Windows 7

I did something really stupid with this notebook. I tried to put Vista on it. One lesson here is: Don’t try to put Vista on something that doesn’t yet have Vista drivers. I didn’t bother to check for that before trying to upgrade XP to Vista, and the end result was touch pad that stopped working regularly, and an Ethernet port that wouldn’t work at all. So I stripped Vista off and did a clean Windows 7 installation. Everything worked. And not only did it work, I didn’t notice any performance drag, even though this netbook has only one gigabyte of memory.

Boot times are acceptable, it suspends and recovers well, the interface looks very clean, and, so far, I haven’t run into any driver or application compatibility issues. Granted, I’m not running games on it, but I am running them on a Windows 7 desktop, and, so far, I’m not having problems there, either. Some of the compatibility problems that I was still having with Vista SP1 seem to have been eliminated in this Windows 7 beta, too.

Now a word of caution: I did have to strip Windows 7 off of one brand new system because the beta graphics drivers wouldn’t load. And I’ll have to strip all of the Windows 7 machines I’m running and clean load Windows 7 when it goes gold. So, if you want to run this thing, consider that. It is a beta product, after all. But, I’ve run a lot of Windows betas, this has been the cleanest first test I’ve ever run, which speaks well of the final product.

Wrapping Up

Netbooks are going to get dramatically better in 2009, and the aggressive prices that currently surround them will likely remain aggressive, given the economic situation (and that it generally tough to raise prices, even in a good market). With products like Microsoft Mobile Mesh and Windows 7 coming to market, and the rumor of an Android-based netbook in the works, this category will likely remain one of the hottest in the segment, and some think even Apple will enter it by year’s end.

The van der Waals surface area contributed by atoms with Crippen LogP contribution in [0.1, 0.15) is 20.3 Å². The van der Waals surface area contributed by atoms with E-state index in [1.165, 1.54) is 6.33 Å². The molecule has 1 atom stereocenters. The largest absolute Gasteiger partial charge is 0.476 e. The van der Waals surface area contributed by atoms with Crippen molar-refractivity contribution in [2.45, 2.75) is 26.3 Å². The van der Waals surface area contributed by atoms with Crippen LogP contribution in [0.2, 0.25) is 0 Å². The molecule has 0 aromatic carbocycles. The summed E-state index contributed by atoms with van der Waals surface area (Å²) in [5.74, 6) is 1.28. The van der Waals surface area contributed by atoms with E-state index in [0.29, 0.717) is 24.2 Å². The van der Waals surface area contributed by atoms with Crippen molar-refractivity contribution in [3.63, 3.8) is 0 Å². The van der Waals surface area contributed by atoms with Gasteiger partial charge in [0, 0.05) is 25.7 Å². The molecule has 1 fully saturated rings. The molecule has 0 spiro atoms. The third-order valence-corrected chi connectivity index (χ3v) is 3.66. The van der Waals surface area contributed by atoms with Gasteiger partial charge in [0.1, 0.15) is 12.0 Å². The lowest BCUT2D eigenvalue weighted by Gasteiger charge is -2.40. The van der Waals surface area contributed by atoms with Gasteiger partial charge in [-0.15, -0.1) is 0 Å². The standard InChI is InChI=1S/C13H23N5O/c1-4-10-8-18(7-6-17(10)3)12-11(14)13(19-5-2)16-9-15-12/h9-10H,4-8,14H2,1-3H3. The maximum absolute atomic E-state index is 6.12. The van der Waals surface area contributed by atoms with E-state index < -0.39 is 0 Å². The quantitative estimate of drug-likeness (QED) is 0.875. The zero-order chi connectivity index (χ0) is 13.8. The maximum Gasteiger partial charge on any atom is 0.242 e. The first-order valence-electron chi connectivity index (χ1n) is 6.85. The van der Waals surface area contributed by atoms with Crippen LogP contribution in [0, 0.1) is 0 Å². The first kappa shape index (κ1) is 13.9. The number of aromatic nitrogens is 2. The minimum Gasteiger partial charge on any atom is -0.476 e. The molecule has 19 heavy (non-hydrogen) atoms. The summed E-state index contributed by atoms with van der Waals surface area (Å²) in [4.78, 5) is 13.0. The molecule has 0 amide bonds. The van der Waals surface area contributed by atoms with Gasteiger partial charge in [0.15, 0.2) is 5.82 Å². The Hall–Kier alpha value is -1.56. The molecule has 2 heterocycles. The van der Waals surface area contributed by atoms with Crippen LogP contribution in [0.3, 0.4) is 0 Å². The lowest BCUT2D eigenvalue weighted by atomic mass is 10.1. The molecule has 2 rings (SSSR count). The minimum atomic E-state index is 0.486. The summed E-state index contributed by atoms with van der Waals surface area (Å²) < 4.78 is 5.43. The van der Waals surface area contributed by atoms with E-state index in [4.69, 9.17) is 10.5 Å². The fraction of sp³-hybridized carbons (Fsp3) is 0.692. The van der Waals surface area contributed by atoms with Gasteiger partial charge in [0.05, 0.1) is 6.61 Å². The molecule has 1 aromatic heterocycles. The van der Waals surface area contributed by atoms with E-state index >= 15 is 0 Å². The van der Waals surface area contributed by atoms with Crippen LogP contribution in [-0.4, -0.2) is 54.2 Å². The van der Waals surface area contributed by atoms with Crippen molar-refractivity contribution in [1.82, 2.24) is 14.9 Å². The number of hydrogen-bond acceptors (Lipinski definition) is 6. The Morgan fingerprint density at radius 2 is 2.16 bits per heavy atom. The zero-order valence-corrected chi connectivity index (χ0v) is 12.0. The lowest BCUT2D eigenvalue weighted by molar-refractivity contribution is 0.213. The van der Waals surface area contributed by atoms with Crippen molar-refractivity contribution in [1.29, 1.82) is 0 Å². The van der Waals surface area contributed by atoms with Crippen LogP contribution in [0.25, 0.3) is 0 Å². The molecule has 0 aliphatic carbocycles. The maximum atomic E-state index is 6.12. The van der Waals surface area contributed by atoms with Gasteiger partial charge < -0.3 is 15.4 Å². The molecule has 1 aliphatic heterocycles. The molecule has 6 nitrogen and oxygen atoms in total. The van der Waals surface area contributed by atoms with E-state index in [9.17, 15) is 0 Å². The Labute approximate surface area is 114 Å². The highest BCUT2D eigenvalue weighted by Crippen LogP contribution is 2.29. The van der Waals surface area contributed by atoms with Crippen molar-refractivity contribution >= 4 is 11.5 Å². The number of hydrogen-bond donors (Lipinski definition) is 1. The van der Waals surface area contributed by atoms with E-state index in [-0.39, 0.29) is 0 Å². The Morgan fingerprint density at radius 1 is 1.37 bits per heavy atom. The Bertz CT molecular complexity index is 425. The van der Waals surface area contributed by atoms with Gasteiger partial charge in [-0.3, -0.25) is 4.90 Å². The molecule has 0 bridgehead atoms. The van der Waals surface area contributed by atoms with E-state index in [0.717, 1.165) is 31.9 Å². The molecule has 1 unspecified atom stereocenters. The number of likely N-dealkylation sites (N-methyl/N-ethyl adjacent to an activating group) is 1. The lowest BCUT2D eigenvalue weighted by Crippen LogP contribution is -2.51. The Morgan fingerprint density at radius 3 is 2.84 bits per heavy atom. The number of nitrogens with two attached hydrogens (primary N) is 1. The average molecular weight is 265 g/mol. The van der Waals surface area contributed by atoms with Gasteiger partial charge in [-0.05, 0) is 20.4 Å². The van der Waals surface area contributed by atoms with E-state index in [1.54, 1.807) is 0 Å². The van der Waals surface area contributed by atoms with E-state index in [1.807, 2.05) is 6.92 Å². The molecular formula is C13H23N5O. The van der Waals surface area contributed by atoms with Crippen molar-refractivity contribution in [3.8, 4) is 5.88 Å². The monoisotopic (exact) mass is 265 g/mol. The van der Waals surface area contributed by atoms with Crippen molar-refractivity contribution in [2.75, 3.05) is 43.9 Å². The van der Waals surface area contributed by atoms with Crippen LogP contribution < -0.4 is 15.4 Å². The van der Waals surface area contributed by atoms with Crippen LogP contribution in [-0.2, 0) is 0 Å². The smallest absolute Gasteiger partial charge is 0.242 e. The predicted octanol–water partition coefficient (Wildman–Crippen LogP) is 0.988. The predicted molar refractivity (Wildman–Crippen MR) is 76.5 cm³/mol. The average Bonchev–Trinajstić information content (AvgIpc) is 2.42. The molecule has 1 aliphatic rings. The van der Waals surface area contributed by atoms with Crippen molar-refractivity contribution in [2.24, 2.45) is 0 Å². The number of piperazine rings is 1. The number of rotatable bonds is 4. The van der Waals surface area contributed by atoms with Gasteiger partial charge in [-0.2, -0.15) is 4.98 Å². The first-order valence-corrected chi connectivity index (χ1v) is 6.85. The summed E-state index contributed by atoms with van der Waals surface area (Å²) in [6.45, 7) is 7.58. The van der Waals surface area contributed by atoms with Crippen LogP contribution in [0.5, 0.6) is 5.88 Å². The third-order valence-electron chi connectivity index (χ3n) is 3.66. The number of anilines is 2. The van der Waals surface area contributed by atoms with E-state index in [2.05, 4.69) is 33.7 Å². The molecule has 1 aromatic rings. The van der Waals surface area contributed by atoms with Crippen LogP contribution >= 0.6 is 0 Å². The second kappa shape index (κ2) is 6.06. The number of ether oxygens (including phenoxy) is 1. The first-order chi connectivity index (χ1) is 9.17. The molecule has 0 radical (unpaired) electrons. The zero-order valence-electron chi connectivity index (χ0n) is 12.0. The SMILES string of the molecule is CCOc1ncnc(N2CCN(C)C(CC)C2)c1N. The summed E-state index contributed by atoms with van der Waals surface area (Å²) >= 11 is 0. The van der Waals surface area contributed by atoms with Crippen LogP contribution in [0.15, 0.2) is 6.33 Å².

Windows 7 is looking very strong at the moment, and increasingly is providing the potential for good news in the second half of the year when it shows up. So while I still think netbooks are best when used along with a desktop computer, with Windows 7 you can live on one, and I expect more and more of you will choose to do that over the next couple of years. I’m having a ball with my HP Mini 1000 running Windows 7, and wrote this column on it. (I’m actually getting used to the keyboard size.) So the answer to my second question: Windows 7 screams on a netbook, and more and more of us will move from “maybe” to “yes” on the question of living on a netbook.

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Rob Enderle
Former Digital Trends Contributor
Rob is President and Principal Analyst of the Enderle Group, a forward-looking emerging technology advisory firm. Before…